Recycling electronics: the key to combating climate change in the 21st Century
Waste is an inevitable and almost integral part of our society. With technological advancement, especially in urban cities, and the fast-paced development of new electronics, we consume large amounts of electronics in our everyday lives.
And that’s just consumption. The short lifespan of electronic equipment, coupled with the constant advancement of software and hardware, we often find ourselves in a never-ending spiral of purchasing more and more devices, upgrades, gizmos and gadgets.
What happens to the old ones?
They are disposed of, of course.
With all the talk about recycling paper, plastics, glass, etc. these days, we’re slowly becoming more self-conscious before we throw an empty bottle into the trash instead of the recycling bin. But have we spared a thought about our old phones and television sets, damaged computers and spoilt gadgets before we throw them down the rubbish chute? Do we think twice before we throw away an old phone that no longer works and buy a new one?
We are all guilty of contributing to electronic waste (e-waste) – yes, all of us, especially those of us who live in developed countries where electronics virtually run our lives. At the rate we are consuming and disposing of electronics today, electronic waste will simply continue to pile up.
What can we do with a landfill of non-biodegradable electronics? In short: not much.
As we continue to drill deep into our land to extract more natural metals to continue manufacturing new electronics, we are depleting our natural resources at an alarming rate. Not to mention that these activities contribute to greenhouse emissions and climate change.
The only way to stop depleting our scarce natural metals is to recycle e-waste, and to extract and reuse precious metals from the waste in the manufacturing of new electronics. That was the main message at the Electronics Recycling Asia Conference organized by the World Recycling Forum (WRF), held this past week (November 12th-15th) in Singapore.
The conference brought together speakers and participants from the electronics manufacturing industry, government sector and experts on e-waste recycling from all over the world. Companies set up booths to showcase their recycling technologies and expertise, and tours were organized to recycling plants, waste management facilities and landfills across Singapore.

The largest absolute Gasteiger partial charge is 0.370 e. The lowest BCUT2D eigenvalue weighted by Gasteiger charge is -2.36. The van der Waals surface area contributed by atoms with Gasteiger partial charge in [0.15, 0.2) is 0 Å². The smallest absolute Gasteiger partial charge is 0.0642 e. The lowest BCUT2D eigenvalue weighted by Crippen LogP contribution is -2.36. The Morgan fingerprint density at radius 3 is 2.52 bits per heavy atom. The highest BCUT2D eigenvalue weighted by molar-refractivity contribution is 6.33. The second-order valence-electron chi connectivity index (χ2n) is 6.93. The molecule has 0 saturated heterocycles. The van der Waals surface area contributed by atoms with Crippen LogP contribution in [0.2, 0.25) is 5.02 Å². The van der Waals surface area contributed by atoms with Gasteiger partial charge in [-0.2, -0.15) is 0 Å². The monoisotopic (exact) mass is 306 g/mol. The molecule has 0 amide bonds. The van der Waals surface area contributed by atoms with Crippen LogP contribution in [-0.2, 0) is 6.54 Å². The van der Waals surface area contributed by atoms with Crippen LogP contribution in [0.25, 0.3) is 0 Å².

One major company at the conference was METech International, which helps corporations manage and recycle their e-waste through recycling raw materials such as copper and plastics,and recover precious metals like gold.
METech obtains unwanted or soon-to-be-disposed-of electronics from end users or corporations and extracts the useful raw materials before selling them back to electronics manufacturers. For devices that can still be used, the company refurbishes them – extending their electronic lifespans – and then re-sells them to consumers at a discounted price.
Although it is not necessarily cheaper for electronics manufacturers to use recycled materials, many are starting to do so based on increased awareness of the environmental costs, said METech’s Executive Chairman Song Tang Yih.
“Because of our scarce and depleting natural resources, we need to drill deeper to extract raw metals. It costs more, both monetarily and environmentally, in the long run,” he said.
Mr. Song went on to explain why METech does its business. “With the fast evolvement of technology, the lifespan of electronics shortens, and more electronic waste is created. We want to address this challenge and contribute to help the environment.”
Like METech, many companies at the conference do similar work in extracting and recycling materials used in electronics.
This is definitely a move in the right direction to raise awareness on e-waste and the need to recycle electronics. Manufacturers and corporations are often the main culprits in the electronics sector that contribute to climate change, namely through mining for metal ores and the frequent disposal of large quantities of electronic equipment.
When hardware is upgraded, all the old ones go into the bin as simply as we throw away an old computer at home, only this time, it is multiplied by hundreds or maybe even thousands.
This practice needs to stop. We need to apply the same principles to electronics as we do to paper, plastics and glass – reduce, reuse and recycle.
When raw metals are recycled and precious metals are extracted, it not only halts the depletion of our natural resources, it also reduces the multitude of e-waste in our society. By engaging and involving manufacturers, corporations and even individuals in recycling efforts, we are protecting our environment from sliding further down the slippery slope of destruction.
Reducing e-waste is everyone’s responsibility.
We each have a part to play. Every individual, every household, every office, every corporation in our developed society relies onsomething electronic. We consume and dispose of technology so often that we tend to forget that e-waste may harm the environment. It’s time for all of us to do our parts to recycle and reuse what we can, before we realize that we have insufficient natural metals to last the next generations to come.
Taking care of the environment is crucial. If the state of our environment and climate continue to worsen, it is our future generations who will ultimately suffer and pay the price for our shortsightedness.
WRF is holding the 13th International Electronics Recycling Congress IERC 2014 on January 22 – 24, 2014 in Salzburg, Austria. Around 500 participants are expected, mostly representatives from the industry, authorities and academia, and they can look forward to a series ofconferences, presentations, exhibitions and plant tours to gain insight on recycling electronics. Read about the IERC 2014 here: http://www.icm.ch/ierc-2014